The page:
Spain has temporarily prohibited yachting across 100 kilometers (62 miles) of its northwestern coast after orca whales apparently got carried away while playing and damaged several sailboats.
Spain's transport ministry issued the weeklong prohibition for sailboats under 15 meters (49 feet) long starting Tuesday. It said the area covered by the ban meant to protect both boats and maritime mammals and could be extended to "follow the migration routes" of the whales.
Boats can leave port to go into the open sea between the capes of the Prioriño Grande and la Punta de Estaca de Bares, but they must not remain near the coast off the country’s northwestern tip.
The ministry said the first reported incident occurred Aug. 19. Since then, it said an unspecified number of sailboats have been damaged by orcas, with some needing assistance from Spain’s maritime rescue service after their rudders were wrecked.
Biologist Bruno Díaz of the local Bottlenose Dolphin Research Institute said the orcas were most likely just playing a bit too rough.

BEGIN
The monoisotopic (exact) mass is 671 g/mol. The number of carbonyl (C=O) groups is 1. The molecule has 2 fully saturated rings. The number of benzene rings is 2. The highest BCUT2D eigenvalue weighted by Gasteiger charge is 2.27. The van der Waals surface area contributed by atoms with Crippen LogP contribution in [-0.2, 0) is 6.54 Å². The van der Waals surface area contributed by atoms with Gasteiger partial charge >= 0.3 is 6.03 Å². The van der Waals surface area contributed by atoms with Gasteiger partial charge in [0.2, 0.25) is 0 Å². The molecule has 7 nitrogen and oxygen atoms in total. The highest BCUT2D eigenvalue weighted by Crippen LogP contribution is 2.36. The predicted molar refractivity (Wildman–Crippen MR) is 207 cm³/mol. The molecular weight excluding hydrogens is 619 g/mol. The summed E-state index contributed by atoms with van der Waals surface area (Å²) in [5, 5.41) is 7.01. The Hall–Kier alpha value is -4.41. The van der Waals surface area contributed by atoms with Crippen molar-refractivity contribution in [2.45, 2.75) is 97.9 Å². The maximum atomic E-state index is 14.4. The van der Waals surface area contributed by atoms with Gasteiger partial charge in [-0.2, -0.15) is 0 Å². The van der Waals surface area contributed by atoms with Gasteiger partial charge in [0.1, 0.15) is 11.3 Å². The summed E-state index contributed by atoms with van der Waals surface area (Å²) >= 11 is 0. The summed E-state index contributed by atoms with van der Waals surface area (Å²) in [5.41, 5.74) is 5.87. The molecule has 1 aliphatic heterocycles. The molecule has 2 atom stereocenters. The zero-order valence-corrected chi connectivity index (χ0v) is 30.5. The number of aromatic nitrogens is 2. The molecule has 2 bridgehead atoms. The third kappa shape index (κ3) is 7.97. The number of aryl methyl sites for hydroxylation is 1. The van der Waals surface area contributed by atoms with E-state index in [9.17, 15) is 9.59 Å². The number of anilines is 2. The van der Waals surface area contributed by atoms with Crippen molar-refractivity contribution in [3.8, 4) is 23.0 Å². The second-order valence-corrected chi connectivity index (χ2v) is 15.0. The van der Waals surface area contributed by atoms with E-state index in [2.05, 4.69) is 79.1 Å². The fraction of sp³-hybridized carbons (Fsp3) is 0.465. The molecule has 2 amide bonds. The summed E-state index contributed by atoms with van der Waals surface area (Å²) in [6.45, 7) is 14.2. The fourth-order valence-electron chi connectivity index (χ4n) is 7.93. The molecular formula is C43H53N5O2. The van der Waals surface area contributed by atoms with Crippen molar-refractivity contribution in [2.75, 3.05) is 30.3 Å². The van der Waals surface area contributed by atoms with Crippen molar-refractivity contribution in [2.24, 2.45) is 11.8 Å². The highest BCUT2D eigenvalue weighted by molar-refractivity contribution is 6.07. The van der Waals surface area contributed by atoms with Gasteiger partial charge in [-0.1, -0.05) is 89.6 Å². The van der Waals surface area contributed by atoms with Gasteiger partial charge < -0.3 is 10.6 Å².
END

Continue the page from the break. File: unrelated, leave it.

He said orcas, like other cetaceans such as dolphins, like to swim alongside boats. Running into hulls is rare, but he believed it was likely done by "immature teenage" orcas getting rowdy.
"We will never be in the mind of that individual animal, but based on experience, we think that there is absolutely nothing (threatening about their behavior). We are not their natural prey," Díaz told The Associated Press by phone Wednesday. "They are having fun. And maybe these orcas have fun causing damage."
Orcas are particularly attracted by sailboats due to their size, the waves they make and the lack of pollution they produce compared to fishing boats, Díaz said.
This stretch of water where the Iberian Peninsula juts out into the Atlantic Ocean is both rife with tuna for them to hunt and on their migration route.
Spanish television has shown footage taken by sailors of groups of orcas swimming extremely close to their boats. No injuries have been reported so far.
Even so, the close encounters have put a scare in some sailors and hurt their pocketbooks with repairs that were needed.
British sailor Mark Smith told Spanish state broadcaster TVE that he was "a little" frightened "because they were very big and we couldn’t stop them" from banging into his boat.
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